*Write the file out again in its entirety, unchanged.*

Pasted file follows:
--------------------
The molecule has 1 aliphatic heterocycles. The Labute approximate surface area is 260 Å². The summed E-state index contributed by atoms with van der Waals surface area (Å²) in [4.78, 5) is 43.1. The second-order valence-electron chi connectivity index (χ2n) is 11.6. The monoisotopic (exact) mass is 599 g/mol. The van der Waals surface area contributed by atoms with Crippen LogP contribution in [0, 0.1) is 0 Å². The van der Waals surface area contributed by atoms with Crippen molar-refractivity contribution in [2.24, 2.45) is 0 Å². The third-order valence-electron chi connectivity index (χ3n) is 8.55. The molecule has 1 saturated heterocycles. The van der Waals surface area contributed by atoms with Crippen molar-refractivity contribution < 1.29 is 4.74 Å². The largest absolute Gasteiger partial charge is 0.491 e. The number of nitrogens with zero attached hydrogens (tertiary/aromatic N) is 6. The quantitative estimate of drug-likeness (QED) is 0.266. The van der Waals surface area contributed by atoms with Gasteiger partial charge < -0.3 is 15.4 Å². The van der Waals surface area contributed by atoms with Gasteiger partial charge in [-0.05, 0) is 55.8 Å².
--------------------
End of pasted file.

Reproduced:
The molecule has 1 aliphatic heterocycles. The Labute approximate surface area is 260 Å². The summed E-state index contributed by atoms with van der Waals surface area (Å²) in [4.78, 5) is 43.1. The second-order valence-electron chi connectivity index (χ2n) is 11.6. The monoisotopic (exact) mass is 599 g/mol. The van der Waals surface area contributed by atoms with Crippen LogP contribution in [0, 0.1) is 0 Å². The van der Waals surface area contributed by atoms with Crippen molar-refractivity contribution in [2.24, 2.45) is 0 Å². The third-order valence-electron chi connectivity index (χ3n) is 8.55. The molecule has 1 saturated heterocycles. The van der Waals surface area contributed by atoms with Crippen molar-refractivity contribution < 1.29 is 4.74 Å². The largest absolute Gasteiger partial charge is 0.491 e. The number of nitrogens with zero attached hydrogens (tertiary/aromatic N) is 6. The quantitative estimate of drug-likeness (QED) is 0.266. The van der Waals surface area contributed by atoms with Gasteiger partial charge < -0.3 is 15.4 Å². The van der Waals surface area contributed by atoms with Gasteiger partial charge in [-0.05, 0) is 55.8 Å².